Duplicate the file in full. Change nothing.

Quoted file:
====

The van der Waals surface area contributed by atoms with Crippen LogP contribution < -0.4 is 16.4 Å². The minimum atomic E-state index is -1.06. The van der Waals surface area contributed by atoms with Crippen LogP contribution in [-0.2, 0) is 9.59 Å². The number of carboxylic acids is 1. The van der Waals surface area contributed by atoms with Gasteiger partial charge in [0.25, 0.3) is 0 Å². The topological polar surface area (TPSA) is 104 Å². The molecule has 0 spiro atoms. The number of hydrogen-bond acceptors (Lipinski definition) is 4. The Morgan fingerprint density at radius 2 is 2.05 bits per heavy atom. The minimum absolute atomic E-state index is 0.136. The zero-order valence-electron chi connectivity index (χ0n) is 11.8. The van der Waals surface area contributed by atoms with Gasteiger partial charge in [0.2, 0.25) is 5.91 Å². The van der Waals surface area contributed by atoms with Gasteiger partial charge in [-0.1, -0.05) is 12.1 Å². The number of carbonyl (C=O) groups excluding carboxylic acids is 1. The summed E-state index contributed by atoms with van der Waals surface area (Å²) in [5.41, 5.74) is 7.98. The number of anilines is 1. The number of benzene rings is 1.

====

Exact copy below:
The van der Waals surface area contributed by atoms with Crippen LogP contribution < -0.4 is 16.4 Å². The minimum atomic E-state index is -1.06. The van der Waals surface area contributed by atoms with Crippen LogP contribution in [-0.2, 0) is 9.59 Å². The number of carboxylic acids is 1. The van der Waals surface area contributed by atoms with Gasteiger partial charge in [0.25, 0.3) is 0 Å². The topological polar surface area (TPSA) is 104 Å². The molecule has 0 spiro atoms. The number of hydrogen-bond acceptors (Lipinski definition) is 4. The Morgan fingerprint density at radius 2 is 2.05 bits per heavy atom. The minimum absolute atomic E-state index is 0.136. The zero-order valence-electron chi connectivity index (χ0n) is 11.8. The van der Waals surface area contributed by atoms with Gasteiger partial charge in [0.2, 0.25) is 5.91 Å². The van der Waals surface area contributed by atoms with Gasteiger partial charge in [-0.1, -0.05) is 12.1 Å². The number of carbonyl (C=O) groups excluding carboxylic acids is 1. The summed E-state index contributed by atoms with van der Waals surface area (Å²) in [5.41, 5.74) is 7.98. The number of anilines is 1. The number of benzene rings is 1.